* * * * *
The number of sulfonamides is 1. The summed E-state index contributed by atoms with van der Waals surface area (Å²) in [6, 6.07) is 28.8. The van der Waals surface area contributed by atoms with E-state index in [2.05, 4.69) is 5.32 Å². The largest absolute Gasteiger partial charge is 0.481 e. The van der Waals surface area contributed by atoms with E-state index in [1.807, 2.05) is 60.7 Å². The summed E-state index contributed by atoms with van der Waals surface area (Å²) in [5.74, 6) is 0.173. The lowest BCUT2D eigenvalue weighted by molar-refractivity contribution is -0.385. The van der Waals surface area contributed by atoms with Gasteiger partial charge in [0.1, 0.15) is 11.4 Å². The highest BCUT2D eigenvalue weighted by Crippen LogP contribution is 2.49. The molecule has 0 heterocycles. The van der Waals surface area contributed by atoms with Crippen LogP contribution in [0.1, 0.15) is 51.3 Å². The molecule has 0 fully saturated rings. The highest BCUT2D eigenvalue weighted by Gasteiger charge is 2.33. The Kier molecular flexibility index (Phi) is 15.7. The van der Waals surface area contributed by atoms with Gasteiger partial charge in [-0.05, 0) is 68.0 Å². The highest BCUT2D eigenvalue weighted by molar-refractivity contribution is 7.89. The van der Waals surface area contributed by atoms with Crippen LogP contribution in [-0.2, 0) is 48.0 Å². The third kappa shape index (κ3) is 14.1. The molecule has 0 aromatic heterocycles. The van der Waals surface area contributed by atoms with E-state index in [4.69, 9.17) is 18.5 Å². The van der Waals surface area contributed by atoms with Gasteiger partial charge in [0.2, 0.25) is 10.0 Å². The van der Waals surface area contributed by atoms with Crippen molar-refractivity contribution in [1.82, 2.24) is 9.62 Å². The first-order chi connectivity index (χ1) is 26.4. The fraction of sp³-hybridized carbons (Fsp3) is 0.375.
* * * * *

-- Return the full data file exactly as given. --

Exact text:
The number of sulfonamides is 1. The summed E-state index contributed by atoms with van der Waals surface area (Å²) in [6, 6.07) is 28.8. The van der Waals surface area contributed by atoms with E-state index in [2.05, 4.69) is 5.32 Å². The largest absolute Gasteiger partial charge is 0.481 e. The van der Waals surface area contributed by atoms with E-state index in [1.807, 2.05) is 60.7 Å². The summed E-state index contributed by atoms with van der Waals surface area (Å²) in [5.74, 6) is 0.173. The lowest BCUT2D eigenvalue weighted by molar-refractivity contribution is -0.385. The van der Waals surface area contributed by atoms with Gasteiger partial charge in [0.1, 0.15) is 11.4 Å². The highest BCUT2D eigenvalue weighted by Crippen LogP contribution is 2.49. The molecule has 0 heterocycles. The van der Waals surface area contributed by atoms with Crippen LogP contribution in [0.1, 0.15) is 51.3 Å². The molecule has 0 fully saturated rings. The highest BCUT2D eigenvalue weighted by Gasteiger charge is 2.33. The Kier molecular flexibility index (Phi) is 15.7. The van der Waals surface area contributed by atoms with Gasteiger partial charge in [-0.05, 0) is 68.0 Å². The highest BCUT2D eigenvalue weighted by molar-refractivity contribution is 7.89. The van der Waals surface area contributed by atoms with Crippen LogP contribution in [-0.2, 0) is 48.0 Å². The third kappa shape index (κ3) is 14.1. The molecule has 0 aromatic heterocycles. The van der Waals surface area contributed by atoms with E-state index in [4.69, 9.17) is 18.5 Å². The van der Waals surface area contributed by atoms with Gasteiger partial charge in [0.2, 0.25) is 10.0 Å². The van der Waals surface area contributed by atoms with Crippen molar-refractivity contribution in [1.82, 2.24) is 9.62 Å². The first-order chi connectivity index (χ1) is 26.4. The fraction of sp³-hybridized carbons (Fsp3) is 0.375.